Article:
When the first humans came and what path they took to colonize the two continents - this gives rise to scientific argument. Because: Hardly arrived on the American side of the land bridge, faced the immigrants huge glaciers. The representatives of the "land hypothesis" designed a gigantic scenario for overcoming these ice masses: Long periods of relative warming melted corridors into the glaciers, the climate in the passages was passable, the hunters found food. So far, however, archaeological finds that support this idea are missing.
The representatives of the "sea hypothesis" claim: The primitive people built boats and drove along the coasts to the south. The colonization of the interior was not a problem. The Hamburg prehistorian Prof. Hans Ziegert is convinced: "The population pressure along the coast was large enough that people have also wandered over the Rocky Mountains." But so far there is also no sufficient evidence for the permanent settlement of the coasts.
The North American finds, long considered to be the oldest settlement records, are between 11000 and 13000 years old. Stone spearheads and remains of game animals - especially from the village of Clovis in the US state of New Mexico - can be clearly dated with the radiocarbon method. display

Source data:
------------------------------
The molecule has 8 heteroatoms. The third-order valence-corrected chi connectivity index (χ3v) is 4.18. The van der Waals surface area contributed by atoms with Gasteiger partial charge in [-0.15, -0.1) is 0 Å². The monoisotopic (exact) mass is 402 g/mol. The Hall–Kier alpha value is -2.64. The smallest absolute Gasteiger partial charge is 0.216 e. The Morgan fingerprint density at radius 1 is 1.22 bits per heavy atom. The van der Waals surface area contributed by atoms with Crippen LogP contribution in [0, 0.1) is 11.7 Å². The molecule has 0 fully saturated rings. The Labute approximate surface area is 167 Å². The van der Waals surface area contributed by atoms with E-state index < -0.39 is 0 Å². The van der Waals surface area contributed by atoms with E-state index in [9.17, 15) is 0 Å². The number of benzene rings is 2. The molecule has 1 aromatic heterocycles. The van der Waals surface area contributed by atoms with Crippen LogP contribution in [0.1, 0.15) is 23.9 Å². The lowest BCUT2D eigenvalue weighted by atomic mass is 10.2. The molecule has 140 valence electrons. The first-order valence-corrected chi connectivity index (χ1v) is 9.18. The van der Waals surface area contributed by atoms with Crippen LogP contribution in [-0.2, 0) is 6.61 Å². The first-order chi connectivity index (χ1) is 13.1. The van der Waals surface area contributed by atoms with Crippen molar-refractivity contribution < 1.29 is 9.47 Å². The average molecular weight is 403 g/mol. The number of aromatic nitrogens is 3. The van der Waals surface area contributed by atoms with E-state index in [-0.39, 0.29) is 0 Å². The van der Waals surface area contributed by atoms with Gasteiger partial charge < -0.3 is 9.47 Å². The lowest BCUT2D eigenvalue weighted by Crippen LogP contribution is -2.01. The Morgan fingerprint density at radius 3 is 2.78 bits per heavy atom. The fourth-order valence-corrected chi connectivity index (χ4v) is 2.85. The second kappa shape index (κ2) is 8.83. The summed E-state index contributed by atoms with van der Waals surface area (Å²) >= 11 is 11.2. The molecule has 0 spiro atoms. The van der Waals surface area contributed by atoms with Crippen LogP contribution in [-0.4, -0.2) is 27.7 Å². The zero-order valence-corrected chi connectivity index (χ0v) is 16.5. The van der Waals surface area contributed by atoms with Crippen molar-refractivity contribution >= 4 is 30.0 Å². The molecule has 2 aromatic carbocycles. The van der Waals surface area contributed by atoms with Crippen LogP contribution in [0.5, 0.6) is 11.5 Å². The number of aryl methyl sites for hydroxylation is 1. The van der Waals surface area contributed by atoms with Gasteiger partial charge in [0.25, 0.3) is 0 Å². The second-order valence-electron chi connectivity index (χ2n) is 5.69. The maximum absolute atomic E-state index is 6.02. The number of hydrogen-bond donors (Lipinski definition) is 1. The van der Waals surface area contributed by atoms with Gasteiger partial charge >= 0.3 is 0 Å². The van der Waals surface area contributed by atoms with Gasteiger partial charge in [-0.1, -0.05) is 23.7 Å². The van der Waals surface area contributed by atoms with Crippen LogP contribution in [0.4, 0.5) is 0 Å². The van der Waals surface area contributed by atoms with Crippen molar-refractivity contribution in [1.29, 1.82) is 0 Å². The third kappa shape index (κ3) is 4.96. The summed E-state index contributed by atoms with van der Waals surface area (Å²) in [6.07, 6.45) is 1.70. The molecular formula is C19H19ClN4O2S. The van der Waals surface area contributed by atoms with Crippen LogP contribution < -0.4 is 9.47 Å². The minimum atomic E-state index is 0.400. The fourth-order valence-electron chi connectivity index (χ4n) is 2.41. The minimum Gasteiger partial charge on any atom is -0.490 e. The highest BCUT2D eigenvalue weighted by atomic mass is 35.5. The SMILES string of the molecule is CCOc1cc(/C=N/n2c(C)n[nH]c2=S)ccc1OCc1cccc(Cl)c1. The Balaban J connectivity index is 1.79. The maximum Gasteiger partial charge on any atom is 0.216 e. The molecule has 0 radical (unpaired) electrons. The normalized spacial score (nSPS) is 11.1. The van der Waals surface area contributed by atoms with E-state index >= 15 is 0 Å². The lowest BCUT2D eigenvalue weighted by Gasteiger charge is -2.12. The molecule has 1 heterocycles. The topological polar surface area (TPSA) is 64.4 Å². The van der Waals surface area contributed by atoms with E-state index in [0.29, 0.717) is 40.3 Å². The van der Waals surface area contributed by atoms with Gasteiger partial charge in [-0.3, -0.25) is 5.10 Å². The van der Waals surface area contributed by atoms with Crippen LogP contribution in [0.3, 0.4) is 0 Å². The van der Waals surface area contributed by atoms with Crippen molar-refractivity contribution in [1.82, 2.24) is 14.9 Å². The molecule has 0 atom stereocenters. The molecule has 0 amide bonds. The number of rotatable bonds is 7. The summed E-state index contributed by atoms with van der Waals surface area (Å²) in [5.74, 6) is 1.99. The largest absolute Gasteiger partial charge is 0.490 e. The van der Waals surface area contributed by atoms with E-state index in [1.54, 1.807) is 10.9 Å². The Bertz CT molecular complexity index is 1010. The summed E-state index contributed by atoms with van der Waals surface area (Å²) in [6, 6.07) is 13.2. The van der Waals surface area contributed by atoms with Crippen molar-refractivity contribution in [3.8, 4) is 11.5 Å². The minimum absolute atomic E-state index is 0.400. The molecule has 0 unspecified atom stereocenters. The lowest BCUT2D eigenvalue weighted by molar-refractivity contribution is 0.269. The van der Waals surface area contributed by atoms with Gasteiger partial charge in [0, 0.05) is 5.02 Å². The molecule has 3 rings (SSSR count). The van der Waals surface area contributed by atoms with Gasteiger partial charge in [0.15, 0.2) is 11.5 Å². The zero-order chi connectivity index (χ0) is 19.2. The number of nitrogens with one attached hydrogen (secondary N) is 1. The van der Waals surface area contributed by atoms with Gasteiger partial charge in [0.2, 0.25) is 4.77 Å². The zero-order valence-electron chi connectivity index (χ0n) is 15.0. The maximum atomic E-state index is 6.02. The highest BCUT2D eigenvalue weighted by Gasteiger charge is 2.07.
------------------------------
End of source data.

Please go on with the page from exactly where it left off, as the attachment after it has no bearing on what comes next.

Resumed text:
The South American finds seem to be much older: In the Brazilian Pedra Furada, the archeologist Niède Guidon discovered fossil hearths and stone tools, which she estimates to be at least 40000 years old. In central Chile near Monte Verde, the American archaeologist Tom Dillehay has exposed several settlements - the oldest he estimated at 33, 000 years.
Both researchers have been fighting for years for the recognition of their finds - and their age. Your problem: The radiocarbon method can not be confirmed so unequivocal old findings. Many US researchers reject the dating of their colleagues in South America.
But the doubts do not seem to be only scientifically motivated. Prof. Ziegert: "The Americans are always inventing new criteria for age determination and then cling to it." Doubt not scientifically motivated?
Some finds in North America have recently given a new picture: In Meadowcroft in the US state of Pennsylvania stone blades were found, which is estimated at an age of 19, 000 years. North America would have been settled much earlier. Nevertheless, the South American findings remain controversial. For many scientists from South America and Europe, however, they are convincing. Prof. Ziegert: "There is no reason to doubt the dates." On one point, however, everyone agrees: The primitive people have quickly settled both parts of the American Koninents: The oldest, generally recognized finds in South America are 11000 years old.Swantje Middeldorf